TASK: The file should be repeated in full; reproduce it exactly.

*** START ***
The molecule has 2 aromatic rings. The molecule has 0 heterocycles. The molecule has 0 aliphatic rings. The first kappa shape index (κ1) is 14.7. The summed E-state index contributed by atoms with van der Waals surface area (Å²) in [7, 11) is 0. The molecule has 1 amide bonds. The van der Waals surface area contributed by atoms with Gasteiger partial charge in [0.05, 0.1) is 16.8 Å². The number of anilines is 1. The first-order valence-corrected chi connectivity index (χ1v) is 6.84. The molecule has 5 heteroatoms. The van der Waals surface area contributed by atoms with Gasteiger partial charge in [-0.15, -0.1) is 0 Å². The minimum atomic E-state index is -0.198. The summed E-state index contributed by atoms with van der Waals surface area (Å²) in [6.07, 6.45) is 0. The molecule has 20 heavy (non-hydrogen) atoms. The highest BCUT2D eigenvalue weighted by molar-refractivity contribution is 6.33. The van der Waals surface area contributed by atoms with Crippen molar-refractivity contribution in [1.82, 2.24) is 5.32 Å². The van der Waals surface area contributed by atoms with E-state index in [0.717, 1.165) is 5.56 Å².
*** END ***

The molecule has 2 aromatic rings. The molecule has 0 heterocycles. The molecule has 0 aliphatic rings. The first kappa shape index (κ1) is 14.7. The summed E-state index contributed by atoms with van der Waals surface area (Å²) in [7, 11) is 0. The molecule has 1 amide bonds. The van der Waals surface area contributed by atoms with Gasteiger partial charge in [0.05, 0.1) is 16.8 Å². The number of anilines is 1. The first-order valence-corrected chi connectivity index (χ1v) is 6.84. The molecule has 5 heteroatoms. The van der Waals surface area contributed by atoms with Gasteiger partial charge in [-0.15, -0.1) is 0 Å². The minimum atomic E-state index is -0.198. The summed E-state index contributed by atoms with van der Waals surface area (Å²) in [6.07, 6.45) is 0. The molecule has 20 heavy (non-hydrogen) atoms. The highest BCUT2D eigenvalue weighted by molar-refractivity contribution is 6.33. The van der Waals surface area contributed by atoms with Crippen molar-refractivity contribution in [1.82, 2.24) is 5.32 Å². The van der Waals surface area contributed by atoms with E-state index in [0.717, 1.165) is 5.56 Å².